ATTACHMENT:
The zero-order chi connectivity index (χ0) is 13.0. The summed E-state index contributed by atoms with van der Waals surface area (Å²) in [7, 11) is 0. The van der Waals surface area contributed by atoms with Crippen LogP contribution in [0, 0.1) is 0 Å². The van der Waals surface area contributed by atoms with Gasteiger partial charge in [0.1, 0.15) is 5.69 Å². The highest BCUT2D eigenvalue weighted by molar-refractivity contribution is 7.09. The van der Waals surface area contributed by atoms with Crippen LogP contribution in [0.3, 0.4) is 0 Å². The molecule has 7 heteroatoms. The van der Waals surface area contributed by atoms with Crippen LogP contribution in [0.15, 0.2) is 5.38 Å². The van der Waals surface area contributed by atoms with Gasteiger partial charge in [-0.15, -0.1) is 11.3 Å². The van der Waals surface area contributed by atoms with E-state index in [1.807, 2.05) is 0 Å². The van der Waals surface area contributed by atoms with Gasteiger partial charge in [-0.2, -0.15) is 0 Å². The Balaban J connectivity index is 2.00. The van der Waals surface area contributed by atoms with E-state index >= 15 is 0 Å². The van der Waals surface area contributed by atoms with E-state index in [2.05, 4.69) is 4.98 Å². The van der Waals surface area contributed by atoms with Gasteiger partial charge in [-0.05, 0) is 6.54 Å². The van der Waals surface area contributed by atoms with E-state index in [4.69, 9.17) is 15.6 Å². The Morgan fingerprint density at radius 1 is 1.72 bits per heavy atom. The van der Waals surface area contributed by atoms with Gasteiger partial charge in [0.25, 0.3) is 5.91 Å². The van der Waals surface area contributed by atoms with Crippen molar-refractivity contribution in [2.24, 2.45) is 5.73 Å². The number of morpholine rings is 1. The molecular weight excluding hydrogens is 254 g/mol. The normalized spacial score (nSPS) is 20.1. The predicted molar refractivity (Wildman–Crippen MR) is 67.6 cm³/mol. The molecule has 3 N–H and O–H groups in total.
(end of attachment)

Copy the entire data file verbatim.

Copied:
The zero-order chi connectivity index (χ0) is 13.0. The summed E-state index contributed by atoms with van der Waals surface area (Å²) in [7, 11) is 0. The van der Waals surface area contributed by atoms with Crippen LogP contribution in [0, 0.1) is 0 Å². The van der Waals surface area contributed by atoms with Gasteiger partial charge in [0.1, 0.15) is 5.69 Å². The highest BCUT2D eigenvalue weighted by molar-refractivity contribution is 7.09. The van der Waals surface area contributed by atoms with Crippen LogP contribution in [0.3, 0.4) is 0 Å². The molecule has 7 heteroatoms. The van der Waals surface area contributed by atoms with Crippen LogP contribution in [0.15, 0.2) is 5.38 Å². The van der Waals surface area contributed by atoms with Gasteiger partial charge in [-0.15, -0.1) is 11.3 Å². The van der Waals surface area contributed by atoms with E-state index in [1.807, 2.05) is 0 Å². The van der Waals surface area contributed by atoms with Gasteiger partial charge in [-0.2, -0.15) is 0 Å². The Balaban J connectivity index is 2.00. The van der Waals surface area contributed by atoms with E-state index >= 15 is 0 Å². The van der Waals surface area contributed by atoms with E-state index in [2.05, 4.69) is 4.98 Å². The van der Waals surface area contributed by atoms with Gasteiger partial charge in [-0.05, 0) is 6.54 Å². The van der Waals surface area contributed by atoms with E-state index in [4.69, 9.17) is 15.6 Å². The Morgan fingerprint density at radius 1 is 1.72 bits per heavy atom. The van der Waals surface area contributed by atoms with Gasteiger partial charge in [0.25, 0.3) is 5.91 Å². The van der Waals surface area contributed by atoms with Crippen molar-refractivity contribution in [2.24, 2.45) is 5.73 Å². The number of morpholine rings is 1. The molecular weight excluding hydrogens is 254 g/mol. The normalized spacial score (nSPS) is 20.1. The predicted molar refractivity (Wildman–Crippen MR) is 67.6 cm³/mol. The molecule has 3 N–H and O–H groups in total.